I’m willing to chalk it up to ignorance and perhaps even lazyness rather than malice – I don’t see why the USCCB would intervene as it did in the health care debate if it secretly thought promoting abortion was a good thing.

    Motives aside, it is a problem. And you really can’t invoke CST to apologize for this level of incompetence. A strict adherence to CST would have meant, as you say, greater scrutiny of funding, to ensure that anti-life messages which are directly contrary to its core principles were not connected in any way. It is a failure of CST that has taken place here.

  • Nate Wildermuth says:

    Joe, I agree that it is ignorance if not laziness, and that it is certainly a problem. But we have to remember that each and every CCHD grant to a local organization must be approved by the local bishop. The national grants must be approved by the USCCB bishops. This isn’t a failure of CST, but of people.

    But here’s my point – the criticisms leveled against CCHD and the bishops are not about fixing some funding problems, but about dismantling the USCCB itself. This depth of criticism is, I believe, is rooted in an American Conservatism that rejects much of the Bishops’ teachings when it comes to politics and society. Almost every USCCB document, for example, is routinely scorned by American Conservatism. The small mistakes made by the CCHD are being used to fuel long-standing criticisms of the Catholic Bishops, especially in respect to social issues.

    I believe it is a great scandal to attack the CCHD and the USCCB. I do not believe one innocent child was aborted because a handful of organizations did some small campaigning for local democratic candidates. But I do believe many families will be hurt by those who wish to destroy the CCHD.

  • Tito Edwards says:

    Nate,

    You continue to view Catholics that point out the problems with the USCCB and CCHD as “conservative”.

    Your problem is that you view the USCCB as another appendage of the Democratic Party, which sadly many other bishops do as well.

    When you can start viewing the USCCB as a Catholic and not as a Democratic Party ideologue, you’ll begin to understand why it is wrong to support the CCHD at all.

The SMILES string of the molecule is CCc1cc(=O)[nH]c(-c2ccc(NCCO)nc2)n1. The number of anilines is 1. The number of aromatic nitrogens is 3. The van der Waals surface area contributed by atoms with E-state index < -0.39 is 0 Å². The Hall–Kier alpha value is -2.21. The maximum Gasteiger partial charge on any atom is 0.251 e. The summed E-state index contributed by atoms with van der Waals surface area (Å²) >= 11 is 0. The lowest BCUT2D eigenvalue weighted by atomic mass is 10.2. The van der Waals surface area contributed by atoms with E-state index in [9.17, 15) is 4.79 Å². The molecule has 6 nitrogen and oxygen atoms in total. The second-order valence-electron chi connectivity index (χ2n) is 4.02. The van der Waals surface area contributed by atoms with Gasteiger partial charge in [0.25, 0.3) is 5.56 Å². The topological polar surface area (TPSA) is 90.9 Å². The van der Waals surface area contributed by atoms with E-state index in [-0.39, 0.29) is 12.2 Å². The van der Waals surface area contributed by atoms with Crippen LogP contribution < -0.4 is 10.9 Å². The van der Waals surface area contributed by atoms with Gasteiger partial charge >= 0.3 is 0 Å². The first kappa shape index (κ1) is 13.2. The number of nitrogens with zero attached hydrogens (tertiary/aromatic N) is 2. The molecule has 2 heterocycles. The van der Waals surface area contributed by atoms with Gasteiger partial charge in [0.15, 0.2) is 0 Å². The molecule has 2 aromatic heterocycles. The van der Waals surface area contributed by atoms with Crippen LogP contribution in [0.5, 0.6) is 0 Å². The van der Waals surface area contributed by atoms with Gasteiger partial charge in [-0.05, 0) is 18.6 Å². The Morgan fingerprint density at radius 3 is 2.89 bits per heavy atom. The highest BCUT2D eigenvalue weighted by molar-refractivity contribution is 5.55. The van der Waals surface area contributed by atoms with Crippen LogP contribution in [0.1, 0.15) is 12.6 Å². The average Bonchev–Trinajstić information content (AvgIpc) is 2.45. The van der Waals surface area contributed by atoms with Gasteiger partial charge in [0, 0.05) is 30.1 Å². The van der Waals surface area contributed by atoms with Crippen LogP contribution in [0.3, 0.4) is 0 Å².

• Nate Wildermuth says:

    Tito, I’m not sure I understand what you are talking about. I had a good exchange with Stephan Phelan, who has been leading the boycott against CCHD, and he admitted that his opposition to the CCHD went further than bad funding:

    “the CCHD’s paradigm no longer comports with the sort of development that JPII and B16 have increasingly called for.

    The CCHD’s paradigm is based on a secular leftist worldview, seeing poverty itself as an evil to be eradicated, and seeking worldly ends which only bear a superficial resemblance to the ends of authentic Catholic Charity. There’s a reason Christ never sought wordly “empowerment” for those who loved and followed him.”

    Anyhow, Stephen did make some good points about how we fund organizations when usually they are either liberal or conservative, yet Catholics are Catholic. Do we support pro-family yet pro-war groups? Do we support groups that work against poverty while also advocating abortion? I’d advocate supporting cooperative businesses that are apolitical, and CCHD does quite a bit of that already. Joe, I’d figure you’d be very supportive of such funding: http://www.usccb.org/cchd/grants/edgengrant.shtml

    It’s beautiful!

    Read some of these stories:
    http://www.usccb.org/cchd/grants/featurearchive.shtml

  • Joe Hargrave says:

    Nate,

    Certainly I am supportive of funding that goes to legitimate programs and supports legitimate ideas.

    I’m not calling for an end to CCHD – I am calling for transparency.

    If Phelan is referring to the sort of funding you provided the link to, then I’d say he’s dead wrong.